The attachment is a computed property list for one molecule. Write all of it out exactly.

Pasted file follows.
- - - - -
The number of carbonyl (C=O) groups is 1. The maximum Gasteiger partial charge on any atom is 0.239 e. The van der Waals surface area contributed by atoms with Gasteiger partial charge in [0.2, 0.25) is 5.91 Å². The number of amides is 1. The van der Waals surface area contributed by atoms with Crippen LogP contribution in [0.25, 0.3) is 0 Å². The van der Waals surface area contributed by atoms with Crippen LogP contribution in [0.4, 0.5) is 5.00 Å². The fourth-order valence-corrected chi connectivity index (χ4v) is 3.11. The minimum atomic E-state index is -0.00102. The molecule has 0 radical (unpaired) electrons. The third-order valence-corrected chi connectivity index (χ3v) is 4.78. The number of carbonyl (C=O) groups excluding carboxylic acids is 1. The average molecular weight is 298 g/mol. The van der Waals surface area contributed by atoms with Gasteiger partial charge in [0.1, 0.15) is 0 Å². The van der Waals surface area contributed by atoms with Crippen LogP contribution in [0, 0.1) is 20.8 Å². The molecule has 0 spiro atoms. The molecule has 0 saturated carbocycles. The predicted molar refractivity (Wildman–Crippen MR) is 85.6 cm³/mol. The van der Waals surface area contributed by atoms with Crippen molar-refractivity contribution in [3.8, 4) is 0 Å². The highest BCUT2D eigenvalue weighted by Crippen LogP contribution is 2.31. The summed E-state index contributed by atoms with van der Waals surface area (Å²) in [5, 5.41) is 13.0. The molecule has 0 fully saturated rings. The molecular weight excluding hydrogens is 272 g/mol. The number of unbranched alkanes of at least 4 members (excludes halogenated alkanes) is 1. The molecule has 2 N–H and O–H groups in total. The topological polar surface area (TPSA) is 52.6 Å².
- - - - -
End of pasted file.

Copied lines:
The number of carbonyl (C=O) groups is 1. The maximum Gasteiger partial charge on any atom is 0.239 e. The van der Waals surface area contributed by atoms with Gasteiger partial charge in [0.2, 0.25) is 5.91 Å². The number of amides is 1. The van der Waals surface area contributed by atoms with Crippen LogP contribution in [0.25, 0.3) is 0 Å². The van der Waals surface area contributed by atoms with Crippen LogP contribution in [0.4, 0.5) is 5.00 Å². The fourth-order valence-corrected chi connectivity index (χ4v) is 3.11. The minimum atomic E-state index is -0.00102. The molecule has 0 radical (unpaired) electrons. The third-order valence-corrected chi connectivity index (χ3v) is 4.78. The number of carbonyl (C=O) groups excluding carboxylic acids is 1. The average molecular weight is 298 g/mol. The van der Waals surface area contributed by atoms with Gasteiger partial charge in [0.1, 0.15) is 0 Å². The van der Waals surface area contributed by atoms with Crippen LogP contribution in [0, 0.1) is 20.8 Å². The molecule has 0 spiro atoms. The molecule has 0 saturated carbocycles. The predicted molar refractivity (Wildman–Crippen MR) is 85.6 cm³/mol. The van der Waals surface area contributed by atoms with Crippen molar-refractivity contribution in [3.8, 4) is 0 Å². The highest BCUT2D eigenvalue weighted by Crippen LogP contribution is 2.31. The summed E-state index contributed by atoms with van der Waals surface area (Å²) in [5, 5.41) is 13.0. The molecule has 0 fully saturated rings. The molecular weight excluding hydrogens is 272 g/mol. The number of unbranched alkanes of at least 4 members (excludes halogenated alkanes) is 1. The molecule has 2 N–H and O–H groups in total. The topological polar surface area (TPSA) is 52.6 Å².